In the 1950s, after he broke up with long-time partner Dean Martin, Jerry Lewis made a string of very successful comedies built around his, shall we say, "distinct" comic persona. Jerry's schtick was a mixture of elaborate, agile physical business combined with an aggressive use of facial and vocal tics, which at their mildest were kind of goofy and at their most extreme somewhat alarming. He came on like a demented, hyper-active child — indeed, his biggest appeal was to children, who could recognize that he was acting out wildly and getting away with it.
But Jerry was very ambitious and, as big as his success was, he wanted more. Beginning in 1960, with The Bellboy, he began writing and directing his own films, by force of will becoming one of the most distinctive of American auteurs. For a while in the '60s, he was at the pinnacle of the business and even earned a fair amount of critical success (the adoration of French critics eventually attained mythic proportions).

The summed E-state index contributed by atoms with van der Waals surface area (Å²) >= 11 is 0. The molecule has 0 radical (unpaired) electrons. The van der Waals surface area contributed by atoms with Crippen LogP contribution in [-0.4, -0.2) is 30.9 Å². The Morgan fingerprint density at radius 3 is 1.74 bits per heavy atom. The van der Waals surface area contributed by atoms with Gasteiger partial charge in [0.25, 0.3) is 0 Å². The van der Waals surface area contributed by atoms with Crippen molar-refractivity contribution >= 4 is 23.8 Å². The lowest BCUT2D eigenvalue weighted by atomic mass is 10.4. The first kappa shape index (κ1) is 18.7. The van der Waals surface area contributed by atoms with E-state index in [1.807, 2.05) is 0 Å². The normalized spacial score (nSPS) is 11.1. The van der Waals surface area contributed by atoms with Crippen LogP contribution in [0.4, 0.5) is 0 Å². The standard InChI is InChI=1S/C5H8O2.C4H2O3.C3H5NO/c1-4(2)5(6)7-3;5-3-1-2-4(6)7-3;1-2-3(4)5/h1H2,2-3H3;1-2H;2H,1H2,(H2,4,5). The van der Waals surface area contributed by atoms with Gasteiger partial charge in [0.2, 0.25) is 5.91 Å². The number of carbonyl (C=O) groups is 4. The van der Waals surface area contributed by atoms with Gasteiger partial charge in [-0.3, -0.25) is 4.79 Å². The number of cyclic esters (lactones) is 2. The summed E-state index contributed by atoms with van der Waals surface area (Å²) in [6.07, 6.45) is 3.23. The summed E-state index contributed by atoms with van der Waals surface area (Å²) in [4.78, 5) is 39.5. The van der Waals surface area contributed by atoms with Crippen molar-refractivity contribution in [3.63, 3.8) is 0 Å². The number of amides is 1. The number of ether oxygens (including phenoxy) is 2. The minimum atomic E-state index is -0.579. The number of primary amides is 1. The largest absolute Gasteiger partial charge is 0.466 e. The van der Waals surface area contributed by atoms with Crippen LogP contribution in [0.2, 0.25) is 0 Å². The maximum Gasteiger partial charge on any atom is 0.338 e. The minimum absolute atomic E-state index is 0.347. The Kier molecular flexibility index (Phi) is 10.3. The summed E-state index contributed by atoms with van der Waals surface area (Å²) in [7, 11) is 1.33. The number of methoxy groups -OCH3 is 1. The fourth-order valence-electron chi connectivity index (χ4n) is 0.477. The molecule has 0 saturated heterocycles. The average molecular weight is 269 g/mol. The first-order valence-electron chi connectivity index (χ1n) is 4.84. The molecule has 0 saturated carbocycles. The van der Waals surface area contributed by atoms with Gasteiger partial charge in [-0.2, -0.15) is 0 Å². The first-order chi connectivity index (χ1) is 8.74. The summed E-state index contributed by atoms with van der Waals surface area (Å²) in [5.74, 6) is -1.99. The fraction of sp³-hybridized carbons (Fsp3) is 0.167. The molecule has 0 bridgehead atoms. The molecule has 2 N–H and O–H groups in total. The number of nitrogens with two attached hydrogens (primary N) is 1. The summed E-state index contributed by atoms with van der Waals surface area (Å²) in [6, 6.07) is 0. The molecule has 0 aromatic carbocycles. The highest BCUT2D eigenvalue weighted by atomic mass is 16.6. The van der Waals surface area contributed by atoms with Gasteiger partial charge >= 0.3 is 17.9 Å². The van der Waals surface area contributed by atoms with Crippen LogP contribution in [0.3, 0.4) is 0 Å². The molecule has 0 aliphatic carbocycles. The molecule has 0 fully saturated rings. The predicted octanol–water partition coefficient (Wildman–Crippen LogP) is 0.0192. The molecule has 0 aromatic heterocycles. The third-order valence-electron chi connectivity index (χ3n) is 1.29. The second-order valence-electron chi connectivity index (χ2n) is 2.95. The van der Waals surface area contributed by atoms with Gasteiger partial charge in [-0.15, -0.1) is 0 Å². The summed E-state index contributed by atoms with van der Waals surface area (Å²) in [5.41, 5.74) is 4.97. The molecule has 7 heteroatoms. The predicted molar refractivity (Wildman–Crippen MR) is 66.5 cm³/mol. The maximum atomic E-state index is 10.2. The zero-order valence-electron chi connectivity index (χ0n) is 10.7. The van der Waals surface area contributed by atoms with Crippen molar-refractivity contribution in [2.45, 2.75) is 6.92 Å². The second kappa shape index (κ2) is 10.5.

But like many comedians before him, there was a part of Jerry that wanted to be taken seriously. Comedy sometimes doesn't seem to get the respect a dedicated performer is looking for. This urge in Jerry reached its peak with the unreleased The Day the Clown Cried (1972), which he wrote, directed and starred in as a comic who, having been sent to Auschwitz by the Nazis, entertains the children on their way to the gas chambers. Just think of Roberto Benigni's Life Is Beautiful (1997) to get an idea of just how chilling that would be.
On a smaller scale, this desire to be taken seriously resulted in a real oddity, now released on DVD by Inception Media Group: a television adaptation of The Jazz Singer, made for NBC's Lincoln-Mercury Startime in 1959, and never screened again until now.